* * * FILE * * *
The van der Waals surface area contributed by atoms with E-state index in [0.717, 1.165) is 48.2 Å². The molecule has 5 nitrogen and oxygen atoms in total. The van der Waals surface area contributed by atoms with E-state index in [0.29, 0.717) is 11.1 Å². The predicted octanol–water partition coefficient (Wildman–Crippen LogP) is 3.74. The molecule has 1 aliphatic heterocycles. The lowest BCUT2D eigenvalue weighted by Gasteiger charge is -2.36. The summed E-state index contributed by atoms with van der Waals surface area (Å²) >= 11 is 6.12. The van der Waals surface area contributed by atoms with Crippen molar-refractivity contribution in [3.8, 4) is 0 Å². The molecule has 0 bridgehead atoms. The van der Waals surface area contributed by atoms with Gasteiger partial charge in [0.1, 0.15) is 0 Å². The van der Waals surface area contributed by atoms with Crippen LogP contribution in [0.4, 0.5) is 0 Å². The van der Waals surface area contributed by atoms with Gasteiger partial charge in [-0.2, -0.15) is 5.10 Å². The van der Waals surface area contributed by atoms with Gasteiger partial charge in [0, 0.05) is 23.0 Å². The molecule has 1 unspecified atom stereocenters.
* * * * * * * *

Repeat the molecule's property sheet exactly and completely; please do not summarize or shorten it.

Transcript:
The van der Waals surface area contributed by atoms with E-state index in [0.717, 1.165) is 48.2 Å². The molecule has 5 nitrogen and oxygen atoms in total. The van der Waals surface area contributed by atoms with E-state index in [0.29, 0.717) is 11.1 Å². The predicted octanol–water partition coefficient (Wildman–Crippen LogP) is 3.74. The molecule has 1 aliphatic heterocycles. The lowest BCUT2D eigenvalue weighted by Gasteiger charge is -2.36. The summed E-state index contributed by atoms with van der Waals surface area (Å²) >= 11 is 6.12. The van der Waals surface area contributed by atoms with Crippen molar-refractivity contribution in [3.8, 4) is 0 Å². The molecule has 0 bridgehead atoms. The van der Waals surface area contributed by atoms with Gasteiger partial charge in [0.1, 0.15) is 0 Å². The van der Waals surface area contributed by atoms with Crippen LogP contribution in [0.4, 0.5) is 0 Å². The van der Waals surface area contributed by atoms with Gasteiger partial charge in [-0.2, -0.15) is 5.10 Å². The van der Waals surface area contributed by atoms with Gasteiger partial charge in [0, 0.05) is 23.0 Å². The molecule has 1 unspecified atom stereocenters.